I just don’t know how to begin to explain how much I loved this book. It’s wise, and sweet, and witty, and cruel. It’s fresh, and fascinating, and funny, and true. It shook up my opinions, and changed my mind about things I thought were long settled; it reaffirmed my ideas about things I’d loved for years. It brought out my true calling as a reader, and made me want to do nothing but read for weeks on end.
And it’s not a novel, this time, that stirred me this way. It’s a book, mostly, of literary criticism. Randall Jarrell was a poet (you’ve probably read his “Death of the Ball Turret Gunner” or “The Woman at the Washington Zoo”) and an author of children’s books and novels. The thing that made him a lion, though, the place where he always got to the heart of things, the way he was always right, was in the matter of criticism. Jarrell was friends with many poets, from Robert Frost to Robert Lowell to Elizabeth Bishop and Robert Penn Warren. He was incredibly widely-read, and he knew — he always knew — when he was reading real, original poetry, even if it was unformed and rough, and when he was reading something that would never be poetry. In a group of reviews he did for the Partisan Review, we see this one:
Mr. Evans’s title [Chorus of Bird Voices] is almost enough of a review for his book. While ailing in Syria, he wrote a song for every species of North American bird (I am no ornithologist, but there can’t be any more of the damn things); it has seldom been better done. This is poetry which instructs its writer and entertains its reader (the functions of poetry, I have read); a missionary could hardly be more harmlessly employed. Mr. Evans is an amiable, unpretentious, and tolerant person — he apparently dislikes nothing but cigarettes — and won my heart immediately: more than I can say for most of the poets I am reviewing. But then, Mr. Evans is no poet.
He can be terribly funny, like this, and also very seriously critical. Jarrell is as disheartened by a bad poem, or a mediocre one by a good poet, as you or I would be by… I don’t know. A family member committing a crime? His long pieces on e.e. cummings, carefully dissecting him shred by shred, completely changed my mind about that poet. But he also takes enormous joy when he finds the real thing: “Elizabeth Bishop’s Poems, Robert Graves’s Collected Poems are worth a long walk through sand, worth reading by the light of a bottle of lightning bugs, worth more than anybody is ever likely to pay for them –” He is a true reader, as he draws the distinction himself.
A critic, unless he is one in a thousand, reads to criticize; the reader reads to read… When one reads as a linguist, a scholar, a New or Old or High or Low critic, when one reads the poem as a means to an end, one is no longer a pure reader but an applied one. The true reader “listens like a three year child:/ The Mariner hath his will.” Later on he may write like a sixty-three-year-old sage, but he knows that in the beginning, unless ye be converted, and become as little children, ye shall not enter into the kingdom of art.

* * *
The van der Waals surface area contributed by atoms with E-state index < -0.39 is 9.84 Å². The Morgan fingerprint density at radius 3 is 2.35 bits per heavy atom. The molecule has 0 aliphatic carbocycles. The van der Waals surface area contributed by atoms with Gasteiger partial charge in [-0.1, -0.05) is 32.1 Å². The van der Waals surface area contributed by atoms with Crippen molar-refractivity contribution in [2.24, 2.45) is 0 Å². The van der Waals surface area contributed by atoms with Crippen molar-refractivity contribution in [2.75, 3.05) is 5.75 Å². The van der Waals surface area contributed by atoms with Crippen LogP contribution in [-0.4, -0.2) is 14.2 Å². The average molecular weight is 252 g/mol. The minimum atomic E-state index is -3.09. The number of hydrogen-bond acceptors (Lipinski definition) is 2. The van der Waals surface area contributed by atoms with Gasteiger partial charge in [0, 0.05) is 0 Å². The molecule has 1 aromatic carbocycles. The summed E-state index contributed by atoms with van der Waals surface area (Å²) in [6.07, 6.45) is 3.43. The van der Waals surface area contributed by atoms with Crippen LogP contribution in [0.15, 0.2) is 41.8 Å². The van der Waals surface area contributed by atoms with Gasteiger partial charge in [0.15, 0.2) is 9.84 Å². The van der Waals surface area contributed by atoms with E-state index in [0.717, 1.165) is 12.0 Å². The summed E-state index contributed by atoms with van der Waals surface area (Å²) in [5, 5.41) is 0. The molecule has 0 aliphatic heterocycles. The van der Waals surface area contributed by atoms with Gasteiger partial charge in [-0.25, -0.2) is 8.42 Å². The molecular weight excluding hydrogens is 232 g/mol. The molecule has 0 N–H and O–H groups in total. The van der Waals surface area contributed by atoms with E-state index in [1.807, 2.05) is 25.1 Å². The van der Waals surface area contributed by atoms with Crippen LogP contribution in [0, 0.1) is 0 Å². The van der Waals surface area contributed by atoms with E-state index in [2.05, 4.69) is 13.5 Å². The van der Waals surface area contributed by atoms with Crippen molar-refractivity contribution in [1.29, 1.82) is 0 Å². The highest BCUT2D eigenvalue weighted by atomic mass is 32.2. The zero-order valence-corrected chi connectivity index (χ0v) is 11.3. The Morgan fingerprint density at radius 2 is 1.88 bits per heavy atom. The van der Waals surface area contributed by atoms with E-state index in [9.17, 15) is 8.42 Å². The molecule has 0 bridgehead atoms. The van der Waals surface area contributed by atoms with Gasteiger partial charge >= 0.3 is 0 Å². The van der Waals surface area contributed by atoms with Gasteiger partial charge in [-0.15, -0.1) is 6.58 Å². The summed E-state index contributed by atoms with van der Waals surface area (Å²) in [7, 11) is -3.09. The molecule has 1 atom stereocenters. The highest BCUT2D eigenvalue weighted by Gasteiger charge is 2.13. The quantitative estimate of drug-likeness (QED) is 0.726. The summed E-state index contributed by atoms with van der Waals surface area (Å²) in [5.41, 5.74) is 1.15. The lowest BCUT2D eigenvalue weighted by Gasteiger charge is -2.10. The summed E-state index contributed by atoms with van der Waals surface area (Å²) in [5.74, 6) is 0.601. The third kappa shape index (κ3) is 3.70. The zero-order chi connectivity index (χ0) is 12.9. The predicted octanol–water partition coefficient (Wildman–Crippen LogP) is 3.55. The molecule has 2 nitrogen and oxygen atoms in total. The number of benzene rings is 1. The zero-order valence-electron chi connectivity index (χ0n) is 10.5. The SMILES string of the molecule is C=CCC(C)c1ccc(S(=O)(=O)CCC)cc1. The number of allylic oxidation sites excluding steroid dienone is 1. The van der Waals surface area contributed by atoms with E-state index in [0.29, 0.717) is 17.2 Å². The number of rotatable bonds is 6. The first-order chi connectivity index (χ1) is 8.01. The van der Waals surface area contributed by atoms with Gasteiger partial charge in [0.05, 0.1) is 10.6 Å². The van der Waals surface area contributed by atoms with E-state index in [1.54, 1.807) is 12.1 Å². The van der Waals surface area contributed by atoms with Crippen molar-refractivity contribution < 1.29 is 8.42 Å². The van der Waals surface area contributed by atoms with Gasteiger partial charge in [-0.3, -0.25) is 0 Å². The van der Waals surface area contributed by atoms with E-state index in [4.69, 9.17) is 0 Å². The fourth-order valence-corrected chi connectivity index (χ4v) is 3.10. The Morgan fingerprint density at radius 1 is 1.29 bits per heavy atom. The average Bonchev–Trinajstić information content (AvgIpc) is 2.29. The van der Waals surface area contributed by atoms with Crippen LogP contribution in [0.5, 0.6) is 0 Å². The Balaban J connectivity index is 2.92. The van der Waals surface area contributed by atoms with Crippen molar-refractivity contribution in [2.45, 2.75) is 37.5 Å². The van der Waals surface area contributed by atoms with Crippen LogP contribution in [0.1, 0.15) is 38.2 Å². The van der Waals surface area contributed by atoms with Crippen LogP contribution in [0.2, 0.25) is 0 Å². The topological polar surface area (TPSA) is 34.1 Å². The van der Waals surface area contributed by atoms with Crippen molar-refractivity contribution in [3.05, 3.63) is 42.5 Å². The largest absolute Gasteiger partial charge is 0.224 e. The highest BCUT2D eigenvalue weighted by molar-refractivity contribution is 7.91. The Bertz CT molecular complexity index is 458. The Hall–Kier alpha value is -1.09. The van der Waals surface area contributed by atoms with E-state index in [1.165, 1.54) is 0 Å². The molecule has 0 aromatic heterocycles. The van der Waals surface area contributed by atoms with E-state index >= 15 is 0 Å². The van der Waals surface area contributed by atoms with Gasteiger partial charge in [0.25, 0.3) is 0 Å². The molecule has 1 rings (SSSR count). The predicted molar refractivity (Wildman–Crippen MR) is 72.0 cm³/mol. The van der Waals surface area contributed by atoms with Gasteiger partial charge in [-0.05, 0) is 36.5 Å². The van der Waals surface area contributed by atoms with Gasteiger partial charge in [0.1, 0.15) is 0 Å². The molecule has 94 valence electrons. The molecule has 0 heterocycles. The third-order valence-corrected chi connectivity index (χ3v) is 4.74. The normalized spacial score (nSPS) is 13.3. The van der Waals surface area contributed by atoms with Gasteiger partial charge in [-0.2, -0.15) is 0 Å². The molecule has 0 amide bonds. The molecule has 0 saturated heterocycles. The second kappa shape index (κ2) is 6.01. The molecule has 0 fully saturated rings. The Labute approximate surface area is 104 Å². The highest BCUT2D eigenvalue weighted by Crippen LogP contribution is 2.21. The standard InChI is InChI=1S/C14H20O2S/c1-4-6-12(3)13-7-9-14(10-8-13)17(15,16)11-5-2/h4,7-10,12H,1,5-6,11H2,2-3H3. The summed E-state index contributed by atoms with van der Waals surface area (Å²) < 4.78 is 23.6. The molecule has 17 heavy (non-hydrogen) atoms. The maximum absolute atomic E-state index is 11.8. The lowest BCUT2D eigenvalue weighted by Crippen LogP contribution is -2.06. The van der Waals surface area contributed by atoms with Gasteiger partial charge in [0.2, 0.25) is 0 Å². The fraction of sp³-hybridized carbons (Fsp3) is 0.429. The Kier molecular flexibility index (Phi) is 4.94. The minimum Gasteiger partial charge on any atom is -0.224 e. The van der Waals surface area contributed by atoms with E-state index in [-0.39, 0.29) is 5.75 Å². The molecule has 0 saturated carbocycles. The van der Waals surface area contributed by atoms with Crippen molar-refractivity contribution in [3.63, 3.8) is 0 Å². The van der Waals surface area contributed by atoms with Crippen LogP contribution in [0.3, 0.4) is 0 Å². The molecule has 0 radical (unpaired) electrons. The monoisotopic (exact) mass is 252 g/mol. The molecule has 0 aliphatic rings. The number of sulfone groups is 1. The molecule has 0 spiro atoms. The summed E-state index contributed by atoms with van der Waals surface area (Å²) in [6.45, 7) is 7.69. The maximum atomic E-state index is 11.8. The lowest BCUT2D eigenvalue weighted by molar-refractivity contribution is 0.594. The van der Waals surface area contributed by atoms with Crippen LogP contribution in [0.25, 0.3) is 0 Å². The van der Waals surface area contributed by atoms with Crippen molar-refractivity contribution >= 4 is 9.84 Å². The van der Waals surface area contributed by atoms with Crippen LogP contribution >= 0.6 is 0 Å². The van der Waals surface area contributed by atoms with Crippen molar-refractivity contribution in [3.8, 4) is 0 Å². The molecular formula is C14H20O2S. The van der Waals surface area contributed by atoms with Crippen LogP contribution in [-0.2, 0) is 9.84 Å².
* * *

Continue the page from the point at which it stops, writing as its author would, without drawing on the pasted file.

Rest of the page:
He has so many wonderful things to say about poetry (and I repeat, he is nearly always right — those poets and novelists that he dismisses have been forgotten, and those he finds interesting are still among us) that it’s easy to forget what he says about critics and criticism. But it’s clean, pungent, and as valuable to book bloggers as it is to any other kind of critic.
Good criticism, which points out badness or mediocrity, and actually scares away buyers from most books, is something the publishers cannot tolerate. Good criticism, which is often involved or difficult, and which always tells the public not what it wants but what is good for it, is something the commercial public doesn’t care for either.
There are other things in this wonderful volume, too: no fewer than three essays on Kipling, in which he makes great strides toward convincing the modern world that Kipling is not that “clothing-store dummy-with-the-solar-topee that we have agreed to call Kipling,” but a great, slightly odd, master of real writing; two essays on racecars; reviews of audio recordings of Shakespeare; a beautiful and moving deconstruction of his own poem “The Woman at the Washington Zoo”. There seems to be nothing his great and generous heart wouldn’t embrace (except bad poetry, and even then he was sorry.)
You could spend six months reading this book, dipping in and out of it, or you could read it in a few enthralled days, the way I did. But do not miss this book, this author. I followed another of Michael Dirda’s recommendations in Bound to Please to get here, and I’ve seldom been happier; if I could put this book into your hands, you’d be glad of it, too.